Review: A Personal Letter to Actress Kate Levy in 'The Other Place' at the Rep
Dear Ms. Levy: Forgive the intrusion of writing you this personal letter. It’s unorthodox, I know, but fawning over an actress in public is such an uncomfortable thing. Still, fawn I must. Your performance in “The Other Place,” currently playing at The Rep, is the soaring, grand stuff that all theaters aspire to but so seldom achieve. From the very first moment, you grab us by the throats and pull us into your character’s life, and we are helpless to resist. The production was spellbinding, and your dynamic performance was nothing short of magical.
It must be a frightening feeling to slowly become aware you are losing your mind. Do you go through it at that level every night? Are you a little dazed and confused after the performance, I wonder? You are so immersed in the Juliana Smithton character—so fully committed to each and every moment—that it’s unimaginable that you would be able to just turn it off when the show is over. Some roles are like that, requiring their human inhabitants to strip down and swim in the frigid emotional waters of the character by swimming in the frigid waters of their own memories. It takes a toll I’m sure. Not that there is any scenery being chewed on here, but the scenery is devoured nevertheless, by the massiveness of your talent.
Of course others deserve credit as well. R. Ward Duffy does excellent work as your husband Ian, and as the audience becomes more and more aware of what is actually happening, his devotion and love for you are felt by the audience too, which in itself is remarkable, considering Juliana doesn’t come off as the most likable person in the beginning. Clark Scott Carmichael and Amelia McClain in multiple Man and Woman roles do very good work as well.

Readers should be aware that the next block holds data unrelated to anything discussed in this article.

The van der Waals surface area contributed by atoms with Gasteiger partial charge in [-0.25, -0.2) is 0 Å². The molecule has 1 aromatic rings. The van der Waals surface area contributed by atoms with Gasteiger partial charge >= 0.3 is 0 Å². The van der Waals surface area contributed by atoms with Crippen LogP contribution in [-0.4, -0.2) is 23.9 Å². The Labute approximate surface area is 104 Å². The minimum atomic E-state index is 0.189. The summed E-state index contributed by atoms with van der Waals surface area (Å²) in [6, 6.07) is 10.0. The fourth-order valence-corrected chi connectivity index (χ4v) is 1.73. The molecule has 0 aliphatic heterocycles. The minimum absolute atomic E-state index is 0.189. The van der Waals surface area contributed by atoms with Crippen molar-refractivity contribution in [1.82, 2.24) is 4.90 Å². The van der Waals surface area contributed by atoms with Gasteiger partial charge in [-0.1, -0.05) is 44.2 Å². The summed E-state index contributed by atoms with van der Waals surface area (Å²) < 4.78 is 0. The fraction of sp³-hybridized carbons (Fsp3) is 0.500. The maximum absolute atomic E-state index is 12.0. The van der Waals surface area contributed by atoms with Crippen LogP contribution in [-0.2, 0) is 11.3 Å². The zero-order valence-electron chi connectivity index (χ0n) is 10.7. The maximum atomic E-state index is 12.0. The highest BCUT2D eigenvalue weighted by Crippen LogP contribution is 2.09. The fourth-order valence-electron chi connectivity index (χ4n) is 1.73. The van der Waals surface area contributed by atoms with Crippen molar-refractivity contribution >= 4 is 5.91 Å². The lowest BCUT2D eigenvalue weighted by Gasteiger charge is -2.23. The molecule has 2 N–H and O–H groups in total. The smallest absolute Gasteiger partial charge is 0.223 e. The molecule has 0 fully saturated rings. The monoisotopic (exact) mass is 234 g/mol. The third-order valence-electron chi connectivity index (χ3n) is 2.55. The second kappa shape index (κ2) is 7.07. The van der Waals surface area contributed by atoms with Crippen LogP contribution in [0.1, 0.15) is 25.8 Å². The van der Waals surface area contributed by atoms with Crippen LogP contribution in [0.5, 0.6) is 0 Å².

And what a script by Sharr White, huh? The way it is structured is brilliant, with more twists and turns and revelations than a good mystery, but here the surprises aren’t meant just to surprise the audience, but rather each one gives us vital information about your character and furthers the magic of the play. This play explores its subject like archaeologists uncover an historic site—not with bulldozers and backhoes but by painstakingly brushing away centuries of dirt and misunderstanding. Rob Ruggiero understands this, and the result is a production of significance.
The technical aspects didn’t disappoint either. Luke Hegel-Cantarella’s set is fabulous. An abstract wall of what looks like files is chameleon-like in its ability to adapt to various settings, and doubles as a projection screen for projection designer William Cusick. John Lasiter’s lights are lifting or moody as necessary, and Fitz Patton does a great job with the sound and original music. Dorothy Marshall Englis did the costumes, which always results in perfection.
There is a moment in the show very near its end when you let out a cry that is so rooted in reality, in your pain and anguish, so real, so heart-wrenching, that I wonder how many in the audience welled up, as though helplessly caught up in some kind of spontaneous convulsion. Your cry was connected. It sounds so contrived to put it on paper, but to be there in the seats, to hear the despair, the torment and maybe just a bit of relief, is a very strong dose of the mood-altering drug that is theater, and it gets to the heart of why theater is important. It creates empathy. The power of great art is a remarkable thing, and make no mistake, “The Other Place” is art—living, moving, breathing art—of the very highest degree.
If a critic’s job is to help people decide if they should go see something and why they should go, then a review of “The Other Place” at the Rep is easy. Should you go? Yes. Why? Because theater. Because Kate Levy.
“The Other Place” continues at the Rep through Feb. 9. For tickets and information, visit the Repertory Theatre of St. Louis website, or call 314-968-4925
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